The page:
Pork pie piffle

BoldonLad

Veteran
Location
South Tyneside
Those stories about someone working at factories and never eating this or that ever again - are they true? I've heard so many over the years, if I believed all of them I'd be living on only fresh air through fear :laugh:
I don't know if they are ALL true, but, my ex-son-in-law worked in a cheese factory, at one stage, and would not eat cheese. Personally, I worked at a crisp factory for. about a year, it didn't stop me eating them, but, it certainly diminished by enthusiasm for crisps, particularly flavoured crisps.

I like eating... so... the moral of the story, for me, is do not work in food processing plants... ;)
 

Gunk

Veteran
Location
Oxford
A downside to being an expat is missing certain things from back home, and one of my yearnings is pork pies - but no more. Recently discovered that they are available here at the malls, albeit frozen, and in the guise of a new brand to me - Stobarts. The packaging says 'Made in Yorkshire', so no doubt all you folk from oop north are familiar to it. Now I must say they are most delicious, and even Mrs Crank approves. She's often heard me mention this delicacy, and has finally had a taste for herself, but preferred hers warmed up in the microwave, my preference is cold.
Here's a pic of one I just consumed, and enjoying a cuppa now to wash it down:
View attachment 574744

I prefer the next size up from these, as you get a better pastry/meat ratio, but beggars can't be choosers eh.

Another thing I miss is decent chocolate, and I recently found Ikea's own branded stuff, and what a find.
About the same price as a bar of Cadburys back there, and just as scrummy.
View attachment 574749
I normally get back there twice a year, spring and autumn, but this will be the second Easter I have to miss.
Next to no chance of getting any choccy eggs here..........oh well.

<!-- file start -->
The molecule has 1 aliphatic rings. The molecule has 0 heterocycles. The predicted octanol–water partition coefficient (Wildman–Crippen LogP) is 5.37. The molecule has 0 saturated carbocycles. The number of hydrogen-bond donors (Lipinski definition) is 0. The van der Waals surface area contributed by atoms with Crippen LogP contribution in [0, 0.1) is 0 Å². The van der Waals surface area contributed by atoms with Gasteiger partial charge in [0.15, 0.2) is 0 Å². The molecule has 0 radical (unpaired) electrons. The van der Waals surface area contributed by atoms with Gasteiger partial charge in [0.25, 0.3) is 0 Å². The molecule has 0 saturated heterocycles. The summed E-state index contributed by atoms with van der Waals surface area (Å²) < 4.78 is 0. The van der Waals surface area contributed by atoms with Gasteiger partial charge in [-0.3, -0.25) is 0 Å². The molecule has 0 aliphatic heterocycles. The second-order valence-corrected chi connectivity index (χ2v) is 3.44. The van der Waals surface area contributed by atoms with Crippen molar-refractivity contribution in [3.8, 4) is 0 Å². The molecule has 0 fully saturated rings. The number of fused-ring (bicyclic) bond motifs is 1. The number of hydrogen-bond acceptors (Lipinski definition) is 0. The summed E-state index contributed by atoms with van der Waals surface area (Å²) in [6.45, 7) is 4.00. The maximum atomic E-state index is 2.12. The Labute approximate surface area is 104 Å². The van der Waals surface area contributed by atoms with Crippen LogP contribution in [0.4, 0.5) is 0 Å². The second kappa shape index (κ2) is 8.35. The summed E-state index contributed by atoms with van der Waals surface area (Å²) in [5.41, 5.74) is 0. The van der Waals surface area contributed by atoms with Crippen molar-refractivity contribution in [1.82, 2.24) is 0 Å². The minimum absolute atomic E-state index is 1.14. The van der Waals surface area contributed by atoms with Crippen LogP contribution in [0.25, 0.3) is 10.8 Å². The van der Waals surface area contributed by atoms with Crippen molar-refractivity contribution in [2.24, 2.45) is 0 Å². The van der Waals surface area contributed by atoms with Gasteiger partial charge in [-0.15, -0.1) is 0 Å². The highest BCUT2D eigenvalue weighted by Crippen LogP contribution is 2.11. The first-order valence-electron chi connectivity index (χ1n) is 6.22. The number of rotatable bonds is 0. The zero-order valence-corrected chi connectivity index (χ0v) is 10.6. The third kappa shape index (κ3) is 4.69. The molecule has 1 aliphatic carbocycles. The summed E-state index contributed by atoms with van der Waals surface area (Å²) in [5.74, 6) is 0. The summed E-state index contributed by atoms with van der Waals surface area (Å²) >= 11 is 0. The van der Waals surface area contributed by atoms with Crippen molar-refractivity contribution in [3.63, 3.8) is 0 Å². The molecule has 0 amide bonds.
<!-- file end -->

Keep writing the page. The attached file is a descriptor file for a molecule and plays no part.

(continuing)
Friends of ours live in Singapore for 5 years, he missed a proper pint of real ale and Revels!
 

slowmotion

Quite dreadful
Location
lost somewhere
My daughter treated me to a tour of the Griffin brewery in Chiswick eighteen months ago. The guide told us that the brewery workers used to be given beer vouchers in their pay packets. These could be fed into a slot in a wall-mounted vending machine which dispensed a set volume of beer. Alas, Elf & Safety did for that wonderful idea. She said that the atmosphere at work was always very jolly.
 
downside to being an expat is missing certain things from back home, and one of my yearnings is pork pies
This. I've spent the last hour chatting with my Mrs on the phone and Melton Mowbray pies got a mention.
The heathen French do not indulge in anything you or I would recognise as a pie.
She has put suet in a crate of stuff I am sending over and I intend to try my hand at crafting pork pies.
 

byegad

Legendary Member
Location
NE England
Those stories about someone working at factories and never eating this or that ever again - are they true? I've heard so many over the years, if I believed all of them I'd be living on only fresh air through fear :laugh:
OK! You asked for this.
A lady I worked with had previously worked in a crisp factory.
When they fired up the heaters for the fat, they had to wait until it got to the prescribed heat and then....